OKLAHOMA CITY (OBV) – A bill that aims to increase the number of professional truck drivers by allowing third parties to administer written commercial driver license (CDL) tests unanimously passed an Oklahoma Senate committee on Tuesday.
House Bill 2750, written by Rep. Nicole Miller, R-Edmond, passed the Senate Aeronautics and Transportation Committee with a 9-0 vote.
The bill addresses Oklahoma’s commercial driver shortage by allowing Service Oklahoma to enter into agreements with third parties to provide the written portion of the commercial driver license test.
“We worked hand in hand with them to just really kind of streamline the process and make it more efficient to address the backlog of CDL licenses,” Miller said.
HB 2750 requires that CDL exams are available within 50 miles of an applicant’s residence and allows Service Oklahoma to administer the test at public or private sites.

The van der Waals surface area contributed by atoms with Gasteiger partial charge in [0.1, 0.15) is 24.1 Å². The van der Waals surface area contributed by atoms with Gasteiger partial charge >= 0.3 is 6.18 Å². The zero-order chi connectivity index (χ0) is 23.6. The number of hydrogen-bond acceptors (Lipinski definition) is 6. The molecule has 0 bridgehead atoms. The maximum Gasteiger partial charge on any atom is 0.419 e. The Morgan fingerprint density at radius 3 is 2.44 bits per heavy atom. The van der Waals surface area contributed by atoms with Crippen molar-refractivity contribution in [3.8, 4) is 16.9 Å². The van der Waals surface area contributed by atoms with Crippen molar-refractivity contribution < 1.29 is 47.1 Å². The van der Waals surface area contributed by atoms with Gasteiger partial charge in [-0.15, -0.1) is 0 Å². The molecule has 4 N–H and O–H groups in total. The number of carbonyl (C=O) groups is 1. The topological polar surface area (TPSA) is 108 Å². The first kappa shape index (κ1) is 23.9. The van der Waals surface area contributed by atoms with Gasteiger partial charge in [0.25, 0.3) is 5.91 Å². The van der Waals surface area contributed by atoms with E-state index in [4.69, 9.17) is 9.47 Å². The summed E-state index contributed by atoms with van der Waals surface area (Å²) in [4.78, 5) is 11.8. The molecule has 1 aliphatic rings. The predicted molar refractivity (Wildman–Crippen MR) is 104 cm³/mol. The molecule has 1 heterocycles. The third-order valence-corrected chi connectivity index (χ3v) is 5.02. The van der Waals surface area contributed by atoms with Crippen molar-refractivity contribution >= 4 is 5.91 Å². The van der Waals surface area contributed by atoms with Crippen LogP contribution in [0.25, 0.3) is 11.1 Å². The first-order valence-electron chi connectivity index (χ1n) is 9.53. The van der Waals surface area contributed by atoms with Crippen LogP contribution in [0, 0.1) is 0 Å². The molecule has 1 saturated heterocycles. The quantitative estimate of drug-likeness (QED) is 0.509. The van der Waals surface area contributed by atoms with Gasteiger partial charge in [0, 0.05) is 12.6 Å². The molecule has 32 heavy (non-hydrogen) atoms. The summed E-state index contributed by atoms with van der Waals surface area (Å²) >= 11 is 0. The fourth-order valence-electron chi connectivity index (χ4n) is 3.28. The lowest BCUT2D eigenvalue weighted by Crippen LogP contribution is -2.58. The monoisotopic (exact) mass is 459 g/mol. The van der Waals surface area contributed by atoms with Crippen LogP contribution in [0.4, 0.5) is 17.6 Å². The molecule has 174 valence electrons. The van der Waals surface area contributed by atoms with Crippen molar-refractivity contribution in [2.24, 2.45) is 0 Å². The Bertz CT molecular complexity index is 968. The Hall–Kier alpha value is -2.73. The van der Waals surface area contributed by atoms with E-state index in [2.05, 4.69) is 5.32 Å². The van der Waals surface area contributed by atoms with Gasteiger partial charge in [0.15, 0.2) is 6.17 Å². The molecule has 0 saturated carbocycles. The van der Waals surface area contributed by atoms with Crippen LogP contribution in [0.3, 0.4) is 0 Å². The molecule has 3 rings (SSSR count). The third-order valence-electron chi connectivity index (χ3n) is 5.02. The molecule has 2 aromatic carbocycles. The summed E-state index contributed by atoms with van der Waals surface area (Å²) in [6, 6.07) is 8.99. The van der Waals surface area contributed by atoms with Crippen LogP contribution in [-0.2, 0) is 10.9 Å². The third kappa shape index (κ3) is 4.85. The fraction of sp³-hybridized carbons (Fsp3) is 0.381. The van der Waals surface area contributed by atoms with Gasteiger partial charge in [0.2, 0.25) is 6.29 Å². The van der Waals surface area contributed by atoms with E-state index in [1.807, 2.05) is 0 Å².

The bill states that school districts, the Oklahoma Department of Career and Technology Education, colleges and universities and private entities can hire designated examiners to administer the written portion of the Class A, B or C driving skills exam required for a commercial driver license.
Critics of the state’s current CDL testing system say it is inefficient with too few regional testing locations to accommodate the number of applicants waiting to take the written test. Many testing locations are fully scheduled for 60 days or more and other locations are walk-in only. Many applicants wait long periods to obtain their permit and continue through the licensing process.
Oklahoma is deficient 6,000 truck drivers, Miller said. The truck driver shortage is a national problem, with the U.S. lacking 80,000 truck drivers, she said.
“Oklahoma wants to be a part of fixing that and making sure that our supply chains and our efficiency in that goods and services are getting to people,” Miller said.